Mary Robinson, the first female president of Ireland (1990-1997) spoke in front of a full Call Auditorium last night in a lecture entitled “Social Justice, Ethics and Hunger: What are the Key Messages?” Her lecture was part of the H.E. Babcock workshop on Ethics, Globalization and Hunger, which is taking place this week at Cornell.
In his opening remarks before Robinson’s keynote address, Per Pinstrup-Andersen, nutritional sciences, the current H.E. Babcock Professor and monitor of the ongoing workshop this week, noted, “One-sixth of the world’s population is affected by poverty.” According to Andersen, the workshop is directed at the “alleviation of hunger in developing countries.”
President Jeffrey S. Lehman ’77 was also in attendance and introduced Robinson. “She has gained worldwide recognition for social justice and human rights,” Lehman said. “She left office with a 93 percent approval rating and could have easily served another seven years,” he added.
With her strong emphasis on human rights, Robinson, instead of serving another term as president of Ireland, chose to accept the position of United Nations High Commissioner for Human Rights, where she served from 1997 to 2002. Throughout her speech, Robinson urged the workshop and the audience to “reinforce the case of including a human rights perspective in curing world hunger.” Through the inclusion of human rights, she said she hopes to associate a legal accountability on behalf of developed countries and to push those governments to take action.
“The statistics are mind numbing,” Robinson said. “Every seven seconds a child under the age of ten dies directly or indirectly from hunger.”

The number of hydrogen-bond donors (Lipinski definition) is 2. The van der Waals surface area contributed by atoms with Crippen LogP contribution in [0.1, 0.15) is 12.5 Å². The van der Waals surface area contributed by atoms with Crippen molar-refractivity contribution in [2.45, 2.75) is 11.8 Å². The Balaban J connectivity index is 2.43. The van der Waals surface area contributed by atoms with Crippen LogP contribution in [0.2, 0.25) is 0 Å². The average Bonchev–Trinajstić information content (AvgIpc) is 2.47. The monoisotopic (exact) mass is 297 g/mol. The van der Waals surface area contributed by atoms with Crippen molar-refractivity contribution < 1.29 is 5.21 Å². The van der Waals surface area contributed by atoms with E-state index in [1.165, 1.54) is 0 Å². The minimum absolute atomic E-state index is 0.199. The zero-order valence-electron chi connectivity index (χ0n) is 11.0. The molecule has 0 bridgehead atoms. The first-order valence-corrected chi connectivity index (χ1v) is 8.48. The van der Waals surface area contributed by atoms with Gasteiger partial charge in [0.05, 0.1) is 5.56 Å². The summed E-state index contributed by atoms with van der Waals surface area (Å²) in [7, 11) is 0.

She also noted that 840 million people in the world are suffering from hunger, and a total of two billion people are suffering from malnutrition.
With regard to the AIDS/HIV epidemic, Robinson noted the importance of developing a relationship between food security and the virus. On a trip to Somalia during her presidency, Robinson said that she was “lectured severely for having too simplistic an approach to the issue of access to drugs and treatment.” The lecturer, whom she later identified as her own son, emphasized that the shift in attention should be toward bettering nutrition.
“There are too many voices calling for those who are HIV-positive to have antiretroviral drugs,” she quoted her son as saying. “Good nutrition is far more relevant to prolonging life and to the quality of that life,” he added.
During the Rome World Food Summit in June 2002, of which Robinson was in attendance, it was decided that it was the governments’ responsibility to “ensure that all people within their jurisdiction have access to food and that access is not conditional on one’s relative wealth, social status or nationality,” Robinson said.
Robinson also addressed the issue of the lack of progression to reach the goal set in 1996 by the World Food Summit. This goal, again stated in the U.N. Millennium Declaration in 2000, pledged to halve the number of hungry in the world by the year 2015.
In the question and answer session that followed her speech, monitored by Lehman, the actions of the Bush administration were raised in regard to their initiative in taking on the issues of world hunger. While noting the twelve billion U.S. dollars that have been contributed to the effort, she said that in order to make progress, an additional 50-60 billion dollars would be necessary.
In her closing remarks, Robinson reiterated her insistence on the participation of national governments to take a more active role in curing world hunger by the preservation of the basic rights of its citizens. She commended the workshop here at Cornell saying that it was through “grass roots organizations” such as this one that have the ability to shape future legislation.
As a final note, Robinson urged the audience to “look beyond immediate responsibilities to our families, communities and nations to recognize collective responsibilities to our fellow women and men wherever they may be.”
Archived article by Emily Gordon
Sun Staff Writer